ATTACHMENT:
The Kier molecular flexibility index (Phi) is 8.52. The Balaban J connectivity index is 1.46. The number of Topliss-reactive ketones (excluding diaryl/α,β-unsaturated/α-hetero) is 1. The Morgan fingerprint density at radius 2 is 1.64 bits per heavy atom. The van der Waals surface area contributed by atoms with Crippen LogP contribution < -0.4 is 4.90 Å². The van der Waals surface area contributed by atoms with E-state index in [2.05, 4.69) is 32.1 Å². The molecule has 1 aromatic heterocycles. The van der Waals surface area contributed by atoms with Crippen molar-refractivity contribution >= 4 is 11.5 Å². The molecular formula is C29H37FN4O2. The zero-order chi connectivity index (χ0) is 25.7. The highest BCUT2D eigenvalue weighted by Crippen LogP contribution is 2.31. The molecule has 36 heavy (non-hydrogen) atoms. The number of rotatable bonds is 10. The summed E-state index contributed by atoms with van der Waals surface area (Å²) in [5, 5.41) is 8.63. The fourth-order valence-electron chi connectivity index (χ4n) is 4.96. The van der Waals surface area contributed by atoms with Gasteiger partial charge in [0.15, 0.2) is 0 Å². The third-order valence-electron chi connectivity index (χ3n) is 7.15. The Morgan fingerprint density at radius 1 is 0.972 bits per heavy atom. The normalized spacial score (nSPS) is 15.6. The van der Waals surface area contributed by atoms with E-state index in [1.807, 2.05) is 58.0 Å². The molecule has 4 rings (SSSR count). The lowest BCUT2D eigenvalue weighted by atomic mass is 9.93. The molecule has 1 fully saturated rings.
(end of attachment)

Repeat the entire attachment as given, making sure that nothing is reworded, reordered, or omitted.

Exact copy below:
The Kier molecular flexibility index (Phi) is 8.52. The Balaban J connectivity index is 1.46. The number of Topliss-reactive ketones (excluding diaryl/α,β-unsaturated/α-hetero) is 1. The Morgan fingerprint density at radius 2 is 1.64 bits per heavy atom. The van der Waals surface area contributed by atoms with Crippen LogP contribution < -0.4 is 4.90 Å². The van der Waals surface area contributed by atoms with E-state index in [2.05, 4.69) is 32.1 Å². The molecule has 1 aromatic heterocycles. The van der Waals surface area contributed by atoms with Crippen molar-refractivity contribution >= 4 is 11.5 Å². The molecular formula is C29H37FN4O2. The zero-order chi connectivity index (χ0) is 25.7. The highest BCUT2D eigenvalue weighted by Crippen LogP contribution is 2.31. The molecule has 36 heavy (non-hydrogen) atoms. The number of rotatable bonds is 10. The summed E-state index contributed by atoms with van der Waals surface area (Å²) in [5, 5.41) is 8.63. The fourth-order valence-electron chi connectivity index (χ4n) is 4.96. The van der Waals surface area contributed by atoms with Gasteiger partial charge in [0.15, 0.2) is 0 Å². The third-order valence-electron chi connectivity index (χ3n) is 7.15. The Morgan fingerprint density at radius 1 is 0.972 bits per heavy atom. The normalized spacial score (nSPS) is 15.6. The van der Waals surface area contributed by atoms with E-state index in [1.807, 2.05) is 58.0 Å². The molecule has 4 rings (SSSR count). The lowest BCUT2D eigenvalue weighted by atomic mass is 9.93. The molecule has 1 fully saturated rings.